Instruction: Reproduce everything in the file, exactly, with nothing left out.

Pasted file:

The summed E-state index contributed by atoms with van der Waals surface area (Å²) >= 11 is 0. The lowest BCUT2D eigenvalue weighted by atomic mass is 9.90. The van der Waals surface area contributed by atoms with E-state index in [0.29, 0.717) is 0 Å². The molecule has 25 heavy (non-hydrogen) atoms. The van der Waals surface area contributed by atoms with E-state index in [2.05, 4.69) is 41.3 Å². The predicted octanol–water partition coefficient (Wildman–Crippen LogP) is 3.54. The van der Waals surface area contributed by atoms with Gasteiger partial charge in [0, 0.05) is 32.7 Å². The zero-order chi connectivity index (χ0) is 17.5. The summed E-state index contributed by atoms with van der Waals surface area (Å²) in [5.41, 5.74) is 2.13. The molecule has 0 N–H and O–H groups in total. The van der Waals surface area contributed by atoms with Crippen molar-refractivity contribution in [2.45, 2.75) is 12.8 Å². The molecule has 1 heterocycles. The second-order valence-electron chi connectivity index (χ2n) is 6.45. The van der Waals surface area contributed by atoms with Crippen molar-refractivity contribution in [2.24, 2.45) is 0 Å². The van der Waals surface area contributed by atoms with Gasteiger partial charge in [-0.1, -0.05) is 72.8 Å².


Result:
The summed E-state index contributed by atoms with van der Waals surface area (Å²) >= 11 is 0. The lowest BCUT2D eigenvalue weighted by atomic mass is 9.90. The van der Waals surface area contributed by atoms with E-state index in [0.29, 0.717) is 0 Å². The molecule has 25 heavy (non-hydrogen) atoms. The van der Waals surface area contributed by atoms with E-state index in [2.05, 4.69) is 41.3 Å². The predicted octanol–water partition coefficient (Wildman–Crippen LogP) is 3.54. The van der Waals surface area contributed by atoms with Gasteiger partial charge in [0, 0.05) is 32.7 Å². The zero-order chi connectivity index (χ0) is 17.5. The summed E-state index contributed by atoms with van der Waals surface area (Å²) in [5.41, 5.74) is 2.13. The molecule has 0 N–H and O–H groups in total. The van der Waals surface area contributed by atoms with Crippen molar-refractivity contribution in [2.45, 2.75) is 12.8 Å². The molecule has 1 heterocycles. The second-order valence-electron chi connectivity index (χ2n) is 6.45. The van der Waals surface area contributed by atoms with Crippen molar-refractivity contribution in [2.24, 2.45) is 0 Å². The van der Waals surface area contributed by atoms with Gasteiger partial charge in [-0.1, -0.05) is 72.8 Å².